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Answering the call — again and again

Five years of combat in Iraq and Afghanistan have stretched the Army to a dangerous breaking point. NBC's Jim Miklaszewski reports.

A senior military official tells NBC News that five years of combat in Iraq and Afghanistan have stretched the Army to a dangerous breaking point.

For the Army, the pace of combat has been relentless. Many soldiers are already on their third combat tour. Frequent deployments have cut training time at home in half, which has left two-thirds of all Army combat units rated "not ready for combat."

"I think, arguably, it's the worst readiness condition the U.S. Army has faced since the end of Vietnam," says NBC military analyst and retired Gen. Barry McCaffrey.

So the Army's looking again to the National Guard for relief.

A year ago, more than one-third of U.S. ground forces in Iraq were National Guard. Guard chief Lt. Gen. Steven Blum is prepared for his soldiers to get the call again.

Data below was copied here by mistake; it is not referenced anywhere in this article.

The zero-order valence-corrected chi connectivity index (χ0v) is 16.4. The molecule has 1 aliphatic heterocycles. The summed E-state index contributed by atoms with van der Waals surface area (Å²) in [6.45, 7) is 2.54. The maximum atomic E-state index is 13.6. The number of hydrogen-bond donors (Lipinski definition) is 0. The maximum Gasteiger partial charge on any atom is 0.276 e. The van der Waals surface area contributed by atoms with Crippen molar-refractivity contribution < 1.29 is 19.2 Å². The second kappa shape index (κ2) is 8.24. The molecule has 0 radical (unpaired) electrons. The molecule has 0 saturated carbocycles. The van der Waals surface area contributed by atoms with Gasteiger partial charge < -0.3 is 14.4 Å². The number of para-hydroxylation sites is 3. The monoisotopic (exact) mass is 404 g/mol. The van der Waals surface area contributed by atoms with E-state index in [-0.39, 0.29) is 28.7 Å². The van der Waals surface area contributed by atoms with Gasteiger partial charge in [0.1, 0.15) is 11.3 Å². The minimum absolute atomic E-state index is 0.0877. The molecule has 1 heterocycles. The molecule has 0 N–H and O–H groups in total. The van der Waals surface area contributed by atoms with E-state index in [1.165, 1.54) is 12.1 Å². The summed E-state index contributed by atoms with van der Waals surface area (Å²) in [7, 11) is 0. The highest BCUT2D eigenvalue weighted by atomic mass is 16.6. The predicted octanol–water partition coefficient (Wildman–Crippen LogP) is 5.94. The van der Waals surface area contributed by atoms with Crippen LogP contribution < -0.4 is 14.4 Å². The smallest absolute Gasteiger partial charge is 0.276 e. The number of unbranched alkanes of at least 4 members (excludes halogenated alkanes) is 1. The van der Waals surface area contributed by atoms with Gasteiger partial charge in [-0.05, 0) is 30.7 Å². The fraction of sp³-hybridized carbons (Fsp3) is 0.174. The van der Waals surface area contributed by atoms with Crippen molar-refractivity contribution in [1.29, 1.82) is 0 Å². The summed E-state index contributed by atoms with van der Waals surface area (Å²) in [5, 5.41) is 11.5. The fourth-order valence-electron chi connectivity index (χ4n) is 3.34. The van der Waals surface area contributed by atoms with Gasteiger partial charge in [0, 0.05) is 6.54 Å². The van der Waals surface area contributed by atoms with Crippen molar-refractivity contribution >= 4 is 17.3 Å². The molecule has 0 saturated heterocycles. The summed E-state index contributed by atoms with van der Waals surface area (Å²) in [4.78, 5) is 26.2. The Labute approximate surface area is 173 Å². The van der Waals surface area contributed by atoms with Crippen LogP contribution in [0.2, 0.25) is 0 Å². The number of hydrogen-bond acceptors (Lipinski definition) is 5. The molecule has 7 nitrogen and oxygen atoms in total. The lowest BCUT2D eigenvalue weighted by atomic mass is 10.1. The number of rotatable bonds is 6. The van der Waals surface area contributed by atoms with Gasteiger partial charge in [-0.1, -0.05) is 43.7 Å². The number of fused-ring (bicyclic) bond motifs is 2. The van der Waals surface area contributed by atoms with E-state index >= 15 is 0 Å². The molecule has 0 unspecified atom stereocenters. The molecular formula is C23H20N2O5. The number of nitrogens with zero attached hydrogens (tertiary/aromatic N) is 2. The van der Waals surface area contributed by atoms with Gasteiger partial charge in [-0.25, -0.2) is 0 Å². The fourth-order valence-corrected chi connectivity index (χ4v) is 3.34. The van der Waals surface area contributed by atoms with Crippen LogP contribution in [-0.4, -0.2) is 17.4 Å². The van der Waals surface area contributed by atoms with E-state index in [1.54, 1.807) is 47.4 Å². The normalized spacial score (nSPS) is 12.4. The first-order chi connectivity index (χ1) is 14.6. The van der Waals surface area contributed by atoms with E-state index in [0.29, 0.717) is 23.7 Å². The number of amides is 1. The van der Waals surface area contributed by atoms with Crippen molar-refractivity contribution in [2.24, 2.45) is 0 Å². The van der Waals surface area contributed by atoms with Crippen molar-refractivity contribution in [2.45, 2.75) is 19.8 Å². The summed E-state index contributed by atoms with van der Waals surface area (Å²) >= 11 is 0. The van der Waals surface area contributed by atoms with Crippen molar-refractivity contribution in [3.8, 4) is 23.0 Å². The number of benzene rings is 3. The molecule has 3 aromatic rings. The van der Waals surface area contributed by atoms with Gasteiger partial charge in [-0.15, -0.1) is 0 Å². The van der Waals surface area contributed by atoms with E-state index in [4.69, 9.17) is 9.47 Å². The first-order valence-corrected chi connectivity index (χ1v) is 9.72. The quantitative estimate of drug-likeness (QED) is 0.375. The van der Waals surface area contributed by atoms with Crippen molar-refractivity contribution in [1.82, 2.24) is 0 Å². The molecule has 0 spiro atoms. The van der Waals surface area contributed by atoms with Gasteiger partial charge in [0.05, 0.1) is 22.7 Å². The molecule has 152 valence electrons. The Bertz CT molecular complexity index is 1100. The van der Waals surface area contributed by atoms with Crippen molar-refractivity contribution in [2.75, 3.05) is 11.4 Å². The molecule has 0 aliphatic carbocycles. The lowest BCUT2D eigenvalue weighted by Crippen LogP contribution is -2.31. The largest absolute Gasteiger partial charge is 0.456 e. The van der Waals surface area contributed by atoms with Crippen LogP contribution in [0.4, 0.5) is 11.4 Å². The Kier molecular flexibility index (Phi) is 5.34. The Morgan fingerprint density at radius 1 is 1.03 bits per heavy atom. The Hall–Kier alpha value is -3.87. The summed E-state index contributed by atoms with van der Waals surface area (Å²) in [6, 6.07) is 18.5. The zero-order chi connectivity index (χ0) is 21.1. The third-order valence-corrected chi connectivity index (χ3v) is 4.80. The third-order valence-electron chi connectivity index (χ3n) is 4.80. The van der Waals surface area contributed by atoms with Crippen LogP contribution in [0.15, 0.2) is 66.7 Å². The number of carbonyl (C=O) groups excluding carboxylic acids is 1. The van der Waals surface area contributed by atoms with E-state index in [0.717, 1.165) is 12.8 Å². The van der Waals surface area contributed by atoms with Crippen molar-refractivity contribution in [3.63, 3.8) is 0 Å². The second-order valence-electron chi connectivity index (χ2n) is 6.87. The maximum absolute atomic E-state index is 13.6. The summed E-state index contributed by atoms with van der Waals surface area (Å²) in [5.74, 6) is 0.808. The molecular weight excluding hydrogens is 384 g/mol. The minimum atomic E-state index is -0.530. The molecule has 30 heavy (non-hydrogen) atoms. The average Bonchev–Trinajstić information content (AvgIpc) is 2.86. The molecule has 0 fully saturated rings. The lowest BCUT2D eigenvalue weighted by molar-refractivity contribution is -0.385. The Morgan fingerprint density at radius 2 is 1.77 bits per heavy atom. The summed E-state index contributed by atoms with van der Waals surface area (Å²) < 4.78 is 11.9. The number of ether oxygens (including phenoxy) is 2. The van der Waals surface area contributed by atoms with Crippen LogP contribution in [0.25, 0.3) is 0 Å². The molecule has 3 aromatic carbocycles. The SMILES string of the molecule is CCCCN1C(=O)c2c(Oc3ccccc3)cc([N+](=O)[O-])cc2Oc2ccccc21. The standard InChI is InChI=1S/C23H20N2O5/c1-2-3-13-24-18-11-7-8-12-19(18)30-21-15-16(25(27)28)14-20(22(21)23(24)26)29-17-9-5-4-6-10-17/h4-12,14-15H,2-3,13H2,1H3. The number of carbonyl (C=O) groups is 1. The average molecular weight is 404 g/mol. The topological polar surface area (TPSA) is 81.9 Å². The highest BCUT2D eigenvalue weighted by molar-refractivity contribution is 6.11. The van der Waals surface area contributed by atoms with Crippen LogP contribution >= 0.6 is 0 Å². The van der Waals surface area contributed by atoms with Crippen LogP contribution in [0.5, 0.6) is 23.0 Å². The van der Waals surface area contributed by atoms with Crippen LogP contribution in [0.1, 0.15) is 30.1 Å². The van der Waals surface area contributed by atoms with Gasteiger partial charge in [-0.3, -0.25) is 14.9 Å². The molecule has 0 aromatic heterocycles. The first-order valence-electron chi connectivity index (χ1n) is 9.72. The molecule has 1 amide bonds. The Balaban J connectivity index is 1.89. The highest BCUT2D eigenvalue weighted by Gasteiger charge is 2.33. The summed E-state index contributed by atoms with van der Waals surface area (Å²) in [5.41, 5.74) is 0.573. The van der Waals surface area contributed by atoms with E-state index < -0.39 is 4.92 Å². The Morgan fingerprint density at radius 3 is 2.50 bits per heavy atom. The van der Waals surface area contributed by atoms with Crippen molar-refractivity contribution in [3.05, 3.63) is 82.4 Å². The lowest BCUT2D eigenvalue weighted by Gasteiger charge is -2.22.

"If you think the National Guard is busy today, I think we're going to look back and say these were the good old days in about three years," Blum says.

But the Guard is also under stress. Two hundred seventy thousand Guard soldiers — 60 percent of the force — have already hit their limit for overseas combat. The Pentagon would have to change its policy that limits Guard combat tours to two years out of five.

"More is being asked of them, particularly the National Guard and Reserve components, than they signed up to do," says McCaffrey, "and in the near term we think it's going to unravel."

Perhaps worse, most Guard equipment, like Humvees and trucks, has either been destroyed or left behind in Iraq. That makes it difficult for the Guard to train — or to fulfill its primary duty: respond to disasters here at home.

"If you want the Guard to do a mission three years from now, no one should be surprised that they're ill-equipped, or under-equipped to do the job," says Blum.

Blum remains confident, however, that if needed the Guard will answer the call.

But uprooting Guard soldiers from their families and sending them off to war is politically explosive, so military officials predict there will be no decision to mobilize the Guard until after the midterm elections in November.